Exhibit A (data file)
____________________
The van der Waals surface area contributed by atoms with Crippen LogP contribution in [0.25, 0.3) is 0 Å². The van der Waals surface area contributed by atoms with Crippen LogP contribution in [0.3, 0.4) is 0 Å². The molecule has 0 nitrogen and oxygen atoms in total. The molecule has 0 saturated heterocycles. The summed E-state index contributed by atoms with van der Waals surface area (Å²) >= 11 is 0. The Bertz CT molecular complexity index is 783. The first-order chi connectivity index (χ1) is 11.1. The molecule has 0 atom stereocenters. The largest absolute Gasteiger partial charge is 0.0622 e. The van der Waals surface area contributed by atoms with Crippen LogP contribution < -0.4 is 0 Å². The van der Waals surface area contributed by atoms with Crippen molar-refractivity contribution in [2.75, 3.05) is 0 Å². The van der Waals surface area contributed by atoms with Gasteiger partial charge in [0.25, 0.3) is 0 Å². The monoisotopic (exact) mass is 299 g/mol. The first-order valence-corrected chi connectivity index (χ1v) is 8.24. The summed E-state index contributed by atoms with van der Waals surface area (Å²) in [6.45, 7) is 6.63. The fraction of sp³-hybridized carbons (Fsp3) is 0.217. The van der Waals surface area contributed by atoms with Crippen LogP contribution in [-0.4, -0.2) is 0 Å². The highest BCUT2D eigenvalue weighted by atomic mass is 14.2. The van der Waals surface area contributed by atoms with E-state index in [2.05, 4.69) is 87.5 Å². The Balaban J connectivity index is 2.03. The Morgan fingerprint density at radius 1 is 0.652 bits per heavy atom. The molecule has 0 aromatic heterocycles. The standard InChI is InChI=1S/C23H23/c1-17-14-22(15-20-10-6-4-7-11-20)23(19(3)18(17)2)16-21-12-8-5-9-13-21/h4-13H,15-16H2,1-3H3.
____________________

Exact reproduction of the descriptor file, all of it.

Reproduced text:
The van der Waals surface area contributed by atoms with Crippen LogP contribution in [0.25, 0.3) is 0 Å². The van der Waals surface area contributed by atoms with Crippen LogP contribution in [0.3, 0.4) is 0 Å². The molecule has 0 nitrogen and oxygen atoms in total. The molecule has 0 saturated heterocycles. The summed E-state index contributed by atoms with van der Waals surface area (Å²) >= 11 is 0. The Bertz CT molecular complexity index is 783. The first-order chi connectivity index (χ1) is 11.1. The molecule has 0 atom stereocenters. The largest absolute Gasteiger partial charge is 0.0622 e. The van der Waals surface area contributed by atoms with Crippen LogP contribution < -0.4 is 0 Å². The van der Waals surface area contributed by atoms with Crippen molar-refractivity contribution in [2.75, 3.05) is 0 Å². The van der Waals surface area contributed by atoms with Gasteiger partial charge in [0.25, 0.3) is 0 Å². The monoisotopic (exact) mass is 299 g/mol. The first-order valence-corrected chi connectivity index (χ1v) is 8.24. The summed E-state index contributed by atoms with van der Waals surface area (Å²) in [6.45, 7) is 6.63. The fraction of sp³-hybridized carbons (Fsp3) is 0.217. The van der Waals surface area contributed by atoms with Crippen LogP contribution in [-0.4, -0.2) is 0 Å². The highest BCUT2D eigenvalue weighted by atomic mass is 14.2. The van der Waals surface area contributed by atoms with E-state index in [2.05, 4.69) is 87.5 Å². The Balaban J connectivity index is 2.03. The Morgan fingerprint density at radius 1 is 0.652 bits per heavy atom. The molecule has 0 aromatic heterocycles. The standard InChI is InChI=1S/C23H23/c1-17-14-22(15-20-10-6-4-7-11-20)23(19(3)18(17)2)16-21-12-8-5-9-13-21/h4-13H,15-16H2,1-3H3.